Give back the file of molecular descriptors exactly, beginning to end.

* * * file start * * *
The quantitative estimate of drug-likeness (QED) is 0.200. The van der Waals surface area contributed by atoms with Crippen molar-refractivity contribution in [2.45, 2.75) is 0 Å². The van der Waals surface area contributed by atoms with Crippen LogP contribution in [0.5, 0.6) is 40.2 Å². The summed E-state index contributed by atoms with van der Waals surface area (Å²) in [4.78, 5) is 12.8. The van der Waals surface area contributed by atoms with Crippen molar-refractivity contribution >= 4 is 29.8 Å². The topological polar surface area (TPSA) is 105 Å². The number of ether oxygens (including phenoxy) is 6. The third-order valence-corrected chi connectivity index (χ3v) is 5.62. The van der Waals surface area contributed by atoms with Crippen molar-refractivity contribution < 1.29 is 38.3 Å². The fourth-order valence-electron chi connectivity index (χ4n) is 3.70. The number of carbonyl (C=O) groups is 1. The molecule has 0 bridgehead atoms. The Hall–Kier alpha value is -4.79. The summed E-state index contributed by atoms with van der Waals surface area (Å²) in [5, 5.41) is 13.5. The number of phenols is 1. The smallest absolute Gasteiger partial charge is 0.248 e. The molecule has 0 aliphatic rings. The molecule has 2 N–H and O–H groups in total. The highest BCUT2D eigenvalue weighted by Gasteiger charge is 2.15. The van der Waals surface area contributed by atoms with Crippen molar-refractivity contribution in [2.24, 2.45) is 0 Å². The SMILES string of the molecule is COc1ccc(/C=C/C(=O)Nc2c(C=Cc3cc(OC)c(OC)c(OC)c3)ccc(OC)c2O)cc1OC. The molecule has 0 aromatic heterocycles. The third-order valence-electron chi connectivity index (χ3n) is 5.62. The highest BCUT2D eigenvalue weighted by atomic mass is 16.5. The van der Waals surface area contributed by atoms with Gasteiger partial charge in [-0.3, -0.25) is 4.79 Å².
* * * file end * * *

The quantitative estimate of drug-likeness (QED) is 0.200. The van der Waals surface area contributed by atoms with Crippen molar-refractivity contribution in [2.45, 2.75) is 0 Å². The van der Waals surface area contributed by atoms with Crippen LogP contribution in [0.5, 0.6) is 40.2 Å². The summed E-state index contributed by atoms with van der Waals surface area (Å²) in [4.78, 5) is 12.8. The van der Waals surface area contributed by atoms with Crippen molar-refractivity contribution >= 4 is 29.8 Å². The topological polar surface area (TPSA) is 105 Å². The number of ether oxygens (including phenoxy) is 6. The third-order valence-corrected chi connectivity index (χ3v) is 5.62. The van der Waals surface area contributed by atoms with Crippen molar-refractivity contribution < 1.29 is 38.3 Å². The fourth-order valence-electron chi connectivity index (χ4n) is 3.70. The number of carbonyl (C=O) groups is 1. The molecule has 0 bridgehead atoms. The Hall–Kier alpha value is -4.79. The summed E-state index contributed by atoms with van der Waals surface area (Å²) in [5, 5.41) is 13.5. The number of phenols is 1. The smallest absolute Gasteiger partial charge is 0.248 e. The molecule has 0 aliphatic rings. The molecule has 2 N–H and O–H groups in total. The highest BCUT2D eigenvalue weighted by Gasteiger charge is 2.15. The van der Waals surface area contributed by atoms with Crippen molar-refractivity contribution in [2.24, 2.45) is 0 Å². The SMILES string of the molecule is COc1ccc(/C=C/C(=O)Nc2c(C=Cc3cc(OC)c(OC)c(OC)c3)ccc(OC)c2O)cc1OC. The molecule has 0 aromatic heterocycles. The third-order valence-electron chi connectivity index (χ3n) is 5.62. The highest BCUT2D eigenvalue weighted by atomic mass is 16.5. The van der Waals surface area contributed by atoms with Gasteiger partial charge in [-0.3, -0.25) is 4.79 Å².